When Mark was a boy, a big roast was a part of the Sunday tradition. His mom learned from her mother that a long, low oven is key to transforming an inexpensive cut of meat into a tender treat. If possible, select a roast directly from the butcher instead of from the prepackaged cuts. The shape and trim are generally superior, and yet the cost is about the same. Leftovers freeze extremely well in freezer bags, which are then easily defrosted in the microwave for quick weekday lunches. Just right on Bread from Heaven rolls.
Braised Arm Roast Recipe
|WHAT YOU NEED||WHAT TO DO||WHY|
||To prepare, remove the roast from its packaging and place on a large plate; pat dry with a paper towel. Sprinkle seasonings over roast; massage into all sides. Cover with an inverted bowl; set aside at room temperature for 30 minutes before continuing. Place an oven rack in the lowest position; preheat to 250°F Convection (verify with an oven thermometer). Meanwhile…||Drying the surface assists browning and helps the seasonings adhere. Taking the chill off promotes even braising. Internal oven thermostats are often improperly calibrated.|
||In a 6-quart enameled cast iron Dutch oven over medium heat; circulate the butter to coat the base. When it begins to foam (~2 minutes), add the roast. Sear 3 minutes, fat side down. With a big fork, or tongs, turn and sear second side 3 minutes. Remove from heat; arrange onion and bay leaves around roast; add the broth. Insert a barbecue thermometer probe (long probe, long cord, digital display) into the center of the roast.||Preheating the Dutch oven discourages sticking and promotes searing (rapid browning). The Maillard (my YARD) reaction (browning) adds rich flavor. A thermometer removes the guesswork in braising meat.|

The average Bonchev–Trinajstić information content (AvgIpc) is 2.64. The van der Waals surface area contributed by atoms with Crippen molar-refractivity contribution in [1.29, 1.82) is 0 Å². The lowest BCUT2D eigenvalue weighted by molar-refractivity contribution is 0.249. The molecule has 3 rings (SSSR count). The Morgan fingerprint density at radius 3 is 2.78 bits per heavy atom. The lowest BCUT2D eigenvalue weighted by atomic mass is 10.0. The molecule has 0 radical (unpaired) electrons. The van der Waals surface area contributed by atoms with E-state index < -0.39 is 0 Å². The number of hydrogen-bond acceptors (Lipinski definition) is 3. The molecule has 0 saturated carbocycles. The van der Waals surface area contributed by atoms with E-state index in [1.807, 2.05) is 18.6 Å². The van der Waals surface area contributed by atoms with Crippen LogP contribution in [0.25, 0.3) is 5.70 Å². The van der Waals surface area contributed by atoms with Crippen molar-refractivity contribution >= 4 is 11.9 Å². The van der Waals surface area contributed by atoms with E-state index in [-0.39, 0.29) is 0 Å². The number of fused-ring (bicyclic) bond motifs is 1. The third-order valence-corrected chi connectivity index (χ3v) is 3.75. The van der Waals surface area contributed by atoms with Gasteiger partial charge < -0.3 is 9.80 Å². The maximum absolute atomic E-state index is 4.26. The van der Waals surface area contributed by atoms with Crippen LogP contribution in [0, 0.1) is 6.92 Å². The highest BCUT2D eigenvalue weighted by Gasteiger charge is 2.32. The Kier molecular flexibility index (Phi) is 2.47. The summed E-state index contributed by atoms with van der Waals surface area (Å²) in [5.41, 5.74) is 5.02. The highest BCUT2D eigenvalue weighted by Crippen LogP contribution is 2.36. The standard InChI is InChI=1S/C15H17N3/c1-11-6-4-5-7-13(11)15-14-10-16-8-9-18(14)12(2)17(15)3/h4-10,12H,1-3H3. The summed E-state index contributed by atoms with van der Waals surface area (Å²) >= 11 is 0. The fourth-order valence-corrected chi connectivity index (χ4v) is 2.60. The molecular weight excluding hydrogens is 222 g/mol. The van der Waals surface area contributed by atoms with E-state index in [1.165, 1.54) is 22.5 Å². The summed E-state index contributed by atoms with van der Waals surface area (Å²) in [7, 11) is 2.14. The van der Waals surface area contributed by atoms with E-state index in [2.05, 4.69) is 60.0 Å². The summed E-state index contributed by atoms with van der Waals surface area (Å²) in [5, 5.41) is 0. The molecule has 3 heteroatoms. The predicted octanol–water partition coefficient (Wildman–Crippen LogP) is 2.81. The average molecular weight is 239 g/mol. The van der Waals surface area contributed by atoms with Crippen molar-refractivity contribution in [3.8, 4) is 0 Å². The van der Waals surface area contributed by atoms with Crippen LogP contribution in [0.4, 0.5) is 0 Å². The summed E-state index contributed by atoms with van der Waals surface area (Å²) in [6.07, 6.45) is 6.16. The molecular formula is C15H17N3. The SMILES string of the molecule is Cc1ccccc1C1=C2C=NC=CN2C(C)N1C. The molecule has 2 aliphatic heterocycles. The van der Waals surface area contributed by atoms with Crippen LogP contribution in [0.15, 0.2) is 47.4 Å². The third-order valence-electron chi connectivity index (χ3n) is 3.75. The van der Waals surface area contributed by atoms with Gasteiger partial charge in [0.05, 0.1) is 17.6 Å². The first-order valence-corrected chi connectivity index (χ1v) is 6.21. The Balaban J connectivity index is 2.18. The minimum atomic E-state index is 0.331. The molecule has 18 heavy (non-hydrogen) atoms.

|Cover and braise undisturbed in the oven to 200-205°F (~3 hours). Rest meat at room temperature 30 minutes before lifting the lid. For maximum liquid reabsorption, continue resting until the thermometer registers 120°F. Shred with two forks and serve.||Slow braising to 200°F preserves attractive reddish pigmentation (myoglobin) and breaks down the connective tissue in meat. Resting improves color and moisture holding capacity.|
Additional Testing Notes: Slowly heating meat to 160-180°F over 1-2 hours dissolves collagen into gelatin with minimal dehydration. If oven allows an extra low setting of 200°F, heat meat slowly to 120°F (2+ hours), then increase oven heat to 250°F to slowly to finish cooking to 180°F (1+ hour). It is similar to temperatures used in smokers.